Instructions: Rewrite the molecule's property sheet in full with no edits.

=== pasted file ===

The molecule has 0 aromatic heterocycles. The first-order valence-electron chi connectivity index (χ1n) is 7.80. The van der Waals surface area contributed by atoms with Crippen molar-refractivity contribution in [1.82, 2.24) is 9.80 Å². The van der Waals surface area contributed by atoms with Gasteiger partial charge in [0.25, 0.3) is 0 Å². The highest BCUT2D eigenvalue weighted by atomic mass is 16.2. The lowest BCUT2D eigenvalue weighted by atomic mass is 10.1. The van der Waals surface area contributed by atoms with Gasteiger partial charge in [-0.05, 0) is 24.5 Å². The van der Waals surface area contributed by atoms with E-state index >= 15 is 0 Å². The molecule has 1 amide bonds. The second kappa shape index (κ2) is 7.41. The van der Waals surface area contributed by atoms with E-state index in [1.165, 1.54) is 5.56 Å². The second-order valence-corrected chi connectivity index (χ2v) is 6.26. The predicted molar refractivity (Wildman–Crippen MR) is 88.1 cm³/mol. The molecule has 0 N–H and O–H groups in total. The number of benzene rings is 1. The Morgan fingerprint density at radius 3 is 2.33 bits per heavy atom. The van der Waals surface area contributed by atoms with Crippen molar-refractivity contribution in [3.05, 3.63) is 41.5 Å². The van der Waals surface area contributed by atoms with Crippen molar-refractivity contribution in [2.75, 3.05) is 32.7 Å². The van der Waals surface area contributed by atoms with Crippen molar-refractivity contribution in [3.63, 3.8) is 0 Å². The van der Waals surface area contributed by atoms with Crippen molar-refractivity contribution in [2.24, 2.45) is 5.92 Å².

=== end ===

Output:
The molecule has 0 aromatic heterocycles. The first-order valence-electron chi connectivity index (χ1n) is 7.80. The van der Waals surface area contributed by atoms with Crippen molar-refractivity contribution in [1.82, 2.24) is 9.80 Å². The van der Waals surface area contributed by atoms with Gasteiger partial charge in [0.25, 0.3) is 0 Å². The highest BCUT2D eigenvalue weighted by atomic mass is 16.2. The lowest BCUT2D eigenvalue weighted by atomic mass is 10.1. The van der Waals surface area contributed by atoms with Gasteiger partial charge in [-0.05, 0) is 24.5 Å². The van der Waals surface area contributed by atoms with E-state index >= 15 is 0 Å². The molecule has 1 amide bonds. The second kappa shape index (κ2) is 7.41. The van der Waals surface area contributed by atoms with E-state index in [1.165, 1.54) is 5.56 Å². The second-order valence-corrected chi connectivity index (χ2v) is 6.26. The predicted molar refractivity (Wildman–Crippen MR) is 88.1 cm³/mol. The molecule has 0 N–H and O–H groups in total. The number of benzene rings is 1. The Morgan fingerprint density at radius 3 is 2.33 bits per heavy atom. The van der Waals surface area contributed by atoms with Crippen molar-refractivity contribution in [3.05, 3.63) is 41.5 Å². The van der Waals surface area contributed by atoms with Crippen molar-refractivity contribution in [2.75, 3.05) is 32.7 Å². The van der Waals surface area contributed by atoms with Crippen molar-refractivity contribution in [3.63, 3.8) is 0 Å². The van der Waals surface area contributed by atoms with Crippen molar-refractivity contribution in [2.24, 2.45) is 5.92 Å².